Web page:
KJZZ is a service of Rio Salado College, and Maricopa Community Colleges
Privacy Policy | FCC Public File | Contest Rules
Copyright © 2024 KJZZ/Rio Salado College/MCCCD
Play Live Radio
Next Up:
0:00
0:00
0:00 0:00
Available On Air Stations

Arizona Supreme Court Postpones Executions Sought By Attorney General

After the state revised the use-by date of its lethal injection drugs, the Arizona Supreme Court postponed the first potential executions in Arizona in seven years. 

On Monday the Supreme Court denied the state attorney general’s request to shorten the execution warrant briefing schedules for Clarence Dixon and Frank Atwood and vacated their briefing schedules.

The ruling comes after the Department of Corrections  backtracked on the shelf life of its compounded pentobarbital. At first, a pharmacist working for the state estimated 90 days, then revised the use-by date to 45 days. The state is still awaiting additional testing on the drugs.

The new use-by date would not have allowed the state enough time to request an execution warrant, test the lethal injection drugs, and conduct the executions.

Attorneys for Dixon say the ruling will prevent Arizona from pursuing an execution "until it can do so without violating his state and federal rights."

Atwood Attorney Joseph Perkovich said the ruling would "afford Arizona the time to establish the adequacy of its compounded pentobarbital for its intended purpose."

In response to the ruling, Attorney General's Office spokesperson Katie Conner said "Attorney General Brnovich will continue to fight for victims and their families. Too often we focus on the convicted killers in these cases even after they exhausted all their appeals. Justice delayed is justice denied.”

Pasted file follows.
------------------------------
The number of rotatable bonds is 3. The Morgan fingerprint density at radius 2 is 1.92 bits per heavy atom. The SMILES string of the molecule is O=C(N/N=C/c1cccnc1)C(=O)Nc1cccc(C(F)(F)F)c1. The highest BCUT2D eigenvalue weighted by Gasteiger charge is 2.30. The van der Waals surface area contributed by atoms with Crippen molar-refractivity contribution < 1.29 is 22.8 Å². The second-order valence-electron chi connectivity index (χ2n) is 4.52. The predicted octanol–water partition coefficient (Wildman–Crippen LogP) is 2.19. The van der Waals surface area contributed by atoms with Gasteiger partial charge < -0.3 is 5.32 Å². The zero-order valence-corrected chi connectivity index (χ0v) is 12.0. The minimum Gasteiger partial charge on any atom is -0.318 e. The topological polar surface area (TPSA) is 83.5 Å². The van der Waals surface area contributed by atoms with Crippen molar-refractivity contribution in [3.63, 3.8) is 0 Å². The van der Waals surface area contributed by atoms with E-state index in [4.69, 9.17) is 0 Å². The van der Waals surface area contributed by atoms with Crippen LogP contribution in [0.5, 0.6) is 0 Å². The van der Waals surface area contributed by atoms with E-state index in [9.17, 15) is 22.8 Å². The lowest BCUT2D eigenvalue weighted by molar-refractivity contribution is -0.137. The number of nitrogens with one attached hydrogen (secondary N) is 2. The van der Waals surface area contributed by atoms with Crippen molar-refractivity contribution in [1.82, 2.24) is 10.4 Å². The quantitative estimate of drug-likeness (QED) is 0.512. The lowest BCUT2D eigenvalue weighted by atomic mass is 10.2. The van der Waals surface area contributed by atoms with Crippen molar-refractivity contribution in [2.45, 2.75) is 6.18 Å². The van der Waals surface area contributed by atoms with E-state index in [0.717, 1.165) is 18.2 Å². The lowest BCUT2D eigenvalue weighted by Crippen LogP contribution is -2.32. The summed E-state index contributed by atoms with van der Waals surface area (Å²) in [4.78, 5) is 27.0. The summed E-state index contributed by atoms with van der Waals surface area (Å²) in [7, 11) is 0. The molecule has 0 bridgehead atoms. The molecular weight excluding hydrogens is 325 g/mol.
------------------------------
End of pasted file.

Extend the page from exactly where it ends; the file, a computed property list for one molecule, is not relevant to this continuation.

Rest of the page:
Dixon was sentenced to death for the killing of 21-year-old college student Deana Bowdoin in 1978. Atwood was sentenced to death in the 1984 killing of 8-year-old Vicki Lynn Hoskinson.

Jimmy Jenkins is a senior field correspondent at KJZZ and a contributor to NPR’s Election 2020 and Criminal Justice station collaborations. His work has been featured on Morning Edition, All Things Considered, Marketplace, Here and Now, The Takeaway and NPR Newscasts.Originally from Terre Haute, Indiana, Jenkins has a B.S. in criminology from Indiana State University and a master’s degree in journalism from Indiana University.Much of his reporting has focused on the criminal justice system. Jenkins has reported on Tasers, body cameras, use of force, jail privatization, prison health care and the criminal contempt trial of former Maricopa County Sheriff Joe Arpaio.